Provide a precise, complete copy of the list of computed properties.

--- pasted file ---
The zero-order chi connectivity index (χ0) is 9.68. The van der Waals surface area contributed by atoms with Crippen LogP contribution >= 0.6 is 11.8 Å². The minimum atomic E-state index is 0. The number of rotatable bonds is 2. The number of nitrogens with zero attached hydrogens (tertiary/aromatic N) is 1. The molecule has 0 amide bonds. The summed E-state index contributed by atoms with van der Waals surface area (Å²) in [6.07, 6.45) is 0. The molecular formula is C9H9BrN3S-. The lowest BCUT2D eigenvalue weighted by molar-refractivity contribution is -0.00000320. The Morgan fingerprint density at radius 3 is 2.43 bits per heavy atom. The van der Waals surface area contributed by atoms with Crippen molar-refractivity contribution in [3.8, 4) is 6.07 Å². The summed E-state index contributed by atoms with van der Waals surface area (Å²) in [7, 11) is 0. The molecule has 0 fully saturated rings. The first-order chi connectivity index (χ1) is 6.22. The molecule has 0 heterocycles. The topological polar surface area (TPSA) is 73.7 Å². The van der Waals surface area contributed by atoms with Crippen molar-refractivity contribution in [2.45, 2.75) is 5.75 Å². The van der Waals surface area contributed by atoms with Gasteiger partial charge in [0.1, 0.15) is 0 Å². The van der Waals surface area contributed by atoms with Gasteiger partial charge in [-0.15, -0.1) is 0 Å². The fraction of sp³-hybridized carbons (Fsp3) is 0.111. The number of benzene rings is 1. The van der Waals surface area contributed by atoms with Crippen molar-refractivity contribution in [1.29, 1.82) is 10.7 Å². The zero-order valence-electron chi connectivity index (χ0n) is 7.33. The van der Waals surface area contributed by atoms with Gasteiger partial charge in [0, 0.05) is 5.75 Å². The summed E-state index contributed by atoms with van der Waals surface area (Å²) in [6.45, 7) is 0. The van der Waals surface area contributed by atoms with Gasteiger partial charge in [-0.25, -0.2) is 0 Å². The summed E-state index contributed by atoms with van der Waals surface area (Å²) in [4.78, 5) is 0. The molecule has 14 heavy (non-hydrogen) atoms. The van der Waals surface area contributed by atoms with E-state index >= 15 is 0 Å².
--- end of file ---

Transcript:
The zero-order chi connectivity index (χ0) is 9.68. The van der Waals surface area contributed by atoms with Crippen LogP contribution >= 0.6 is 11.8 Å². The minimum atomic E-state index is 0. The number of rotatable bonds is 2. The number of nitrogens with zero attached hydrogens (tertiary/aromatic N) is 1. The molecule has 0 amide bonds. The summed E-state index contributed by atoms with van der Waals surface area (Å²) in [6.07, 6.45) is 0. The molecular formula is C9H9BrN3S-. The lowest BCUT2D eigenvalue weighted by molar-refractivity contribution is -0.00000320. The Morgan fingerprint density at radius 3 is 2.43 bits per heavy atom. The van der Waals surface area contributed by atoms with Crippen molar-refractivity contribution in [3.8, 4) is 6.07 Å². The summed E-state index contributed by atoms with van der Waals surface area (Å²) in [7, 11) is 0. The molecule has 0 fully saturated rings. The first-order chi connectivity index (χ1) is 6.22. The molecule has 0 heterocycles. The topological polar surface area (TPSA) is 73.7 Å². The van der Waals surface area contributed by atoms with Crippen molar-refractivity contribution in [2.45, 2.75) is 5.75 Å². The van der Waals surface area contributed by atoms with Gasteiger partial charge in [0.1, 0.15) is 0 Å². The van der Waals surface area contributed by atoms with Gasteiger partial charge in [-0.15, -0.1) is 0 Å². The fraction of sp³-hybridized carbons (Fsp3) is 0.111. The number of benzene rings is 1. The van der Waals surface area contributed by atoms with Crippen molar-refractivity contribution in [1.29, 1.82) is 10.7 Å². The zero-order valence-electron chi connectivity index (χ0n) is 7.33. The van der Waals surface area contributed by atoms with Gasteiger partial charge in [0, 0.05) is 5.75 Å². The summed E-state index contributed by atoms with van der Waals surface area (Å²) in [6.45, 7) is 0. The van der Waals surface area contributed by atoms with Gasteiger partial charge in [-0.25, -0.2) is 0 Å². The summed E-state index contributed by atoms with van der Waals surface area (Å²) in [4.78, 5) is 0. The molecule has 14 heavy (non-hydrogen) atoms. The van der Waals surface area contributed by atoms with E-state index >= 15 is 0 Å².